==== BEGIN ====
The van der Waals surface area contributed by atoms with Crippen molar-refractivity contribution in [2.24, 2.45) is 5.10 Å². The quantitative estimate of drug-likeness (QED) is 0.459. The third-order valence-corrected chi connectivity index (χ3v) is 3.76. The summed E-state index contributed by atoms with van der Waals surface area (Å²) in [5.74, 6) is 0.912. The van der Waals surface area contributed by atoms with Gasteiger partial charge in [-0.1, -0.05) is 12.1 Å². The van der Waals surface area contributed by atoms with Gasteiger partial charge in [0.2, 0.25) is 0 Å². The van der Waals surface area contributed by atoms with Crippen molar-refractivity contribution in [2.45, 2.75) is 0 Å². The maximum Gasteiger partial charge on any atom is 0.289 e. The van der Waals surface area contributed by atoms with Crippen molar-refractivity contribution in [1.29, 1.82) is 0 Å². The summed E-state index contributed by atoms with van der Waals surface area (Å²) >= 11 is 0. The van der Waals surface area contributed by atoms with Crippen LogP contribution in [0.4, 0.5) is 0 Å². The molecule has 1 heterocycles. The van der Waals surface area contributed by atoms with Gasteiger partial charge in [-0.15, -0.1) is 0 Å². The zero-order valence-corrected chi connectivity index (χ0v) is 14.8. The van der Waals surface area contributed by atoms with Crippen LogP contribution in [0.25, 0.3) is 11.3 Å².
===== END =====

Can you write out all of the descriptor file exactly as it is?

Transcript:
The van der Waals surface area contributed by atoms with Crippen molar-refractivity contribution in [2.24, 2.45) is 5.10 Å². The quantitative estimate of drug-likeness (QED) is 0.459. The third-order valence-corrected chi connectivity index (χ3v) is 3.76. The summed E-state index contributed by atoms with van der Waals surface area (Å²) in [5.74, 6) is 0.912. The van der Waals surface area contributed by atoms with Gasteiger partial charge in [-0.1, -0.05) is 12.1 Å². The van der Waals surface area contributed by atoms with Gasteiger partial charge in [0.2, 0.25) is 0 Å². The van der Waals surface area contributed by atoms with Crippen molar-refractivity contribution in [2.45, 2.75) is 0 Å². The maximum Gasteiger partial charge on any atom is 0.289 e. The van der Waals surface area contributed by atoms with Crippen molar-refractivity contribution in [1.29, 1.82) is 0 Å². The summed E-state index contributed by atoms with van der Waals surface area (Å²) >= 11 is 0. The van der Waals surface area contributed by atoms with Crippen LogP contribution in [0.4, 0.5) is 0 Å². The molecule has 1 heterocycles. The van der Waals surface area contributed by atoms with Gasteiger partial charge in [-0.15, -0.1) is 0 Å². The zero-order valence-corrected chi connectivity index (χ0v) is 14.8. The van der Waals surface area contributed by atoms with Crippen LogP contribution in [0.25, 0.3) is 11.3 Å².